Photo by Rick Watson.
0311 Katherine Cobbs
Mountain Brook’s Katherine Cobbs.
Katherine Cobbs is living her dream. “I pinch myself daily because I feel so lucky to get paid for doing what I love,” she said.
What the Mountain Brook resident loves is food, and writing about it. She is food editor for Oxmoor House/Time Home Entertainment Inc. at Southern Progress Corporation in Birmingham, and has worked with chef Frank Stitt on two books.
Food played an important role in Katherine’s life even from an early age. She said her parents when she was growing up in Oklahoma City were “competing cooks.” Her mother specialized in more traditional dishes, and her father leaned towards ethnic fare. “Everything was always a production, and that was fun for me.”
After graduating from Austin College in Sherman, Texas, she moved to Washington D.C., and took a job as an event planner for the Smithsonian Institution. Her favorite part of the Smithsonian job was working with the caterers and helping plan menus for events.
She loved the work there, but it was exhausting. She decided it was time to travel. “I flew to France and took a short-term job at an amazing vineyard in Bordeaux called Domaine de Chevalier, picking grapes with the laborers during the day and living at the chateau at night,” she said. “I met so many interesting people, and every night we cooked up simple, but always fabulous, meals.”
After the grape harvest, she worked as a nanny in Aix-en-Provence for a while before heading to Paris where she stayed a few months with her sister and her new French brother-in-law. “It was a wonderful experience that impacted me in many ways,” Cobbs said.
When Katherine returned to the U.S., she landed a job as an editorial assistant at National Geographic. “It was a phenomenal two years of learning the ropes of magazine publishing.” She did research for the magazine and wrote captions and blurbs, which she said was exciting at that stage in her young career. “It was a fun place to work--the sort of place it’s easy to get too comfortable in and never leave.” A wise editor encouraged her to get as much experience as possible with different publishing outlets, and she moved on. As it turns out, the advice helped to move her a little closer to Birmingham and her dream.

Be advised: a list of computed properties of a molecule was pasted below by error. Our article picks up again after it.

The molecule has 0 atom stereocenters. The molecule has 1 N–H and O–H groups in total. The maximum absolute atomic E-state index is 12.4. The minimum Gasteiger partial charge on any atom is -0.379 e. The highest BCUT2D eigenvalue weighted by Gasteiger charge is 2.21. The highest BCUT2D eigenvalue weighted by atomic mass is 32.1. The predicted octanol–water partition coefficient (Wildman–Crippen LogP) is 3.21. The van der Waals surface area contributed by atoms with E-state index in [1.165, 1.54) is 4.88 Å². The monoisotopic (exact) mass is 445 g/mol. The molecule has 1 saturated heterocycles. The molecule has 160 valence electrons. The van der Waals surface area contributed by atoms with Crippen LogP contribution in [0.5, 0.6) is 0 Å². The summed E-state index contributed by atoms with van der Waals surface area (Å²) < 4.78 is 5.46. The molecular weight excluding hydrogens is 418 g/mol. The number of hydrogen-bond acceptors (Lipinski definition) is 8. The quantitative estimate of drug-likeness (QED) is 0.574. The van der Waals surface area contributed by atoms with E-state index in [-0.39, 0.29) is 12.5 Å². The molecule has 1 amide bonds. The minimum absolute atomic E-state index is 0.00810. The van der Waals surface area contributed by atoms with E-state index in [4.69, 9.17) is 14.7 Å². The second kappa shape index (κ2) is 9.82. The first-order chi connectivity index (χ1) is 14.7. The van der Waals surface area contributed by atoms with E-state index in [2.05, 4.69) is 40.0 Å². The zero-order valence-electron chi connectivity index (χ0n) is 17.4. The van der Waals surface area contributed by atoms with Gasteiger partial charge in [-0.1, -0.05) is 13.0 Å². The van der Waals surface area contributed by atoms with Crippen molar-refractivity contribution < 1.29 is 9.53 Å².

She was in the process of relocating to Austin, Texas—which would put her nearer to her parents—but something strange happened on the way to the Lone Star State. The rented moving truck was stolen, along with everything Katherine owned except for the clothes she was wearing.
The loss threw her for a loop, but it also changed the course of her life. She remembers “being down in the dumps for a while and thinking, ‘What have I done? I just gave up this great life and job to move here, and now I’ve got nothing.”
Then she received a call from one of the editors at National Geographic who had learned about her loss, and told her about an editorial position at a new publishing outfit in Sausalito, California.
She flew to the West Coast and quickly landed the job. Nowadays she wonders how different things would be, had the truck not been stolen, but friends have pointed out that life often throws curves and pushes us in one direction or another. This particular curve was especially fortuitous for Katherine because she met her future husband, John Cobbs, a native of Mountain Brook, on the day she landed in California. “Serendipity, for sure!” she said.